S&P said banks in the eurozone’s former crisis-hit ‘periphery’, such as Italy, Greece and Spain, have the highest exposure to their governments’ debt © Bloomberg

European banks have loaded up on more than €200bn of their own governments’ bonds since the start of the Covid-19 pandemic, in a move that could reawaken fears about the sector’s growing stockpiles of risky sovereign debt.

According to research by S&P Global Ratings, banks had increased their holdings of home-country government bonds to nearly €1.6tn by the end of June, up 15 per cent from the end of February. The rating agency said the pace of purchases was seven times faster than in the same period in 2019.

S&P said banks in the eurozone’s former crisis-hit “periphery” — such as Italy, Greece and Spain — have the highest exposure to their governments’ debt, along with those outside the euro area in central and eastern Europe.

The figures are likely to revive concerns about the effect that wild swings in the price of government bonds could have on banks’ balance sheets. During the eurozone crisis, sell-offs in sovereign debt repeatedly dragged down profits and share prices in the banking sector, in turn raising the prospect of a further hit to the economy — a dynamic labelled the “doom loop”.

“The surge in home-government bond investment in Europe is a temporary response to excess market liquidity, in our view. We think this time is different than in the run-up to the European sovereign debt crisis starting about 2011,” said Cihan Duran, a credit analyst at S&P Global Ratings.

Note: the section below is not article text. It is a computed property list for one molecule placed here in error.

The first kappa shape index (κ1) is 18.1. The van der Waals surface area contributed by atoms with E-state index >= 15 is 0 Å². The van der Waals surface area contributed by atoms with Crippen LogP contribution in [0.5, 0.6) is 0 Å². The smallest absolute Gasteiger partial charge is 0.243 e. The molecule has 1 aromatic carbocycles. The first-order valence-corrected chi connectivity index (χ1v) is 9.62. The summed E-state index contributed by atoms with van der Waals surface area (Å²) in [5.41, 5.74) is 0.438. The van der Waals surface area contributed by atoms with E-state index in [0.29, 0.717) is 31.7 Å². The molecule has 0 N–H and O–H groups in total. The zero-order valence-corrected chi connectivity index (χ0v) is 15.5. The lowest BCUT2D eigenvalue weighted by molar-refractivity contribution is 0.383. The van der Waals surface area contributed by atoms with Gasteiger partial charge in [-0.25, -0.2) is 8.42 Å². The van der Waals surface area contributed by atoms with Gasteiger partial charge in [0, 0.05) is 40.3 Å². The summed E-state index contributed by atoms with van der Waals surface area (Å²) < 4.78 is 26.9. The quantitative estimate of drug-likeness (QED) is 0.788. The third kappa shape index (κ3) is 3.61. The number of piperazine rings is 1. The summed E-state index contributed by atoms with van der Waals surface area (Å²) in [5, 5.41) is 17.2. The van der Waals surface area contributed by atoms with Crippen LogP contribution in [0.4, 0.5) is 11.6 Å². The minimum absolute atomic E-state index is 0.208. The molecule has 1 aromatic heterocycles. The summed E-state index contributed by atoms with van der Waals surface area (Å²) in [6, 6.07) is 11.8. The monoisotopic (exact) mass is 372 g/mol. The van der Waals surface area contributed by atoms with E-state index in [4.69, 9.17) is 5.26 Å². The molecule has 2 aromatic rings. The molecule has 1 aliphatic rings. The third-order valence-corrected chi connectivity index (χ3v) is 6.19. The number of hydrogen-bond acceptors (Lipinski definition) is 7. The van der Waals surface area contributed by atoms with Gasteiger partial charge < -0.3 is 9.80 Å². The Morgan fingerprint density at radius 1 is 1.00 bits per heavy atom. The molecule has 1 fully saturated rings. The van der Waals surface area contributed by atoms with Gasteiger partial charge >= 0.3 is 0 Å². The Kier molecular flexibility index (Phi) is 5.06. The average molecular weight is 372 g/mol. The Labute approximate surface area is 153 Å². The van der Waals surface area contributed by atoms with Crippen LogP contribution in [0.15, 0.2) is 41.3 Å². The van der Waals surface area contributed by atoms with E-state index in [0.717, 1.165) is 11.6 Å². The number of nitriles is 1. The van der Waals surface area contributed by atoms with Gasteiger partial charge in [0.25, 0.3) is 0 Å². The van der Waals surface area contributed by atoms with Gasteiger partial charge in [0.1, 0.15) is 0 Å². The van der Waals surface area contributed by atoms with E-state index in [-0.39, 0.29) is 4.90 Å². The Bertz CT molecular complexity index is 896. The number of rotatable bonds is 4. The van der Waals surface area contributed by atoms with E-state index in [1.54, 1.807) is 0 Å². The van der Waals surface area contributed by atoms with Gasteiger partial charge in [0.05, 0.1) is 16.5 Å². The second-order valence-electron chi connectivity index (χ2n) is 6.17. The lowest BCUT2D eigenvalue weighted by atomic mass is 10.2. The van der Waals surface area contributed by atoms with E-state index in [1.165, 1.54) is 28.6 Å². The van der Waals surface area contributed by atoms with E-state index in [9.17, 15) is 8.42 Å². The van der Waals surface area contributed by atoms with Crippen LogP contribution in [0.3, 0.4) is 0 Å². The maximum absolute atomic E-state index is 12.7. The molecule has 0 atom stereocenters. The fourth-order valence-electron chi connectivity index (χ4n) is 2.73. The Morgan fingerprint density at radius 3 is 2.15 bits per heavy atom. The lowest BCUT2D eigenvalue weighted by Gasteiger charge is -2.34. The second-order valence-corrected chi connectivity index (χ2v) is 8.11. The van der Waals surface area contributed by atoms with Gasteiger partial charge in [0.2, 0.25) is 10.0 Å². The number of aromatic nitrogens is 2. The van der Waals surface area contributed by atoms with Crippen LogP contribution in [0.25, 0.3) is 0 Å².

“If this turns out not to be true and the trend persists in Europe, overlooking sovereign risks could unleash a new ‘doom loop’ in the distant future, particularly where banks have built up extremely large exposures to sovereign debt,” he said.

The spread of the pandemic in March triggered a sell-off in global bond markets, which was particularly acute in the countries on the periphery of the eurozone. The European Central Bank helped to avert a new debt crisis with a €750bn emergency asset purchase programme, which was later expanded to €1.35tn in June. The central bank followed up with a fresh round of super-cheap loans to banks, resulting in a rush to borrow €1.3tn at negative rates.

While the injection of cash has increased the financial sectors’ ability to lend to households and businesses, much of it has ended up parked in sovereign debt, according to S&P. Banks in the EU do not have to hold any capital against their own governments’ bonds, which are considered a “risk-free” investment by regulators.

“We believe the central bank’s policies are unintentionally acting as an incentive for banks to add to their sovereign debt holdings. The ECB may take additional accommodative measures that might accelerate this trend,” the report said.

However S&P added that the huge run-up in government bond holdings is likely to unwind once the recovery from the Covid crisis kicks in.

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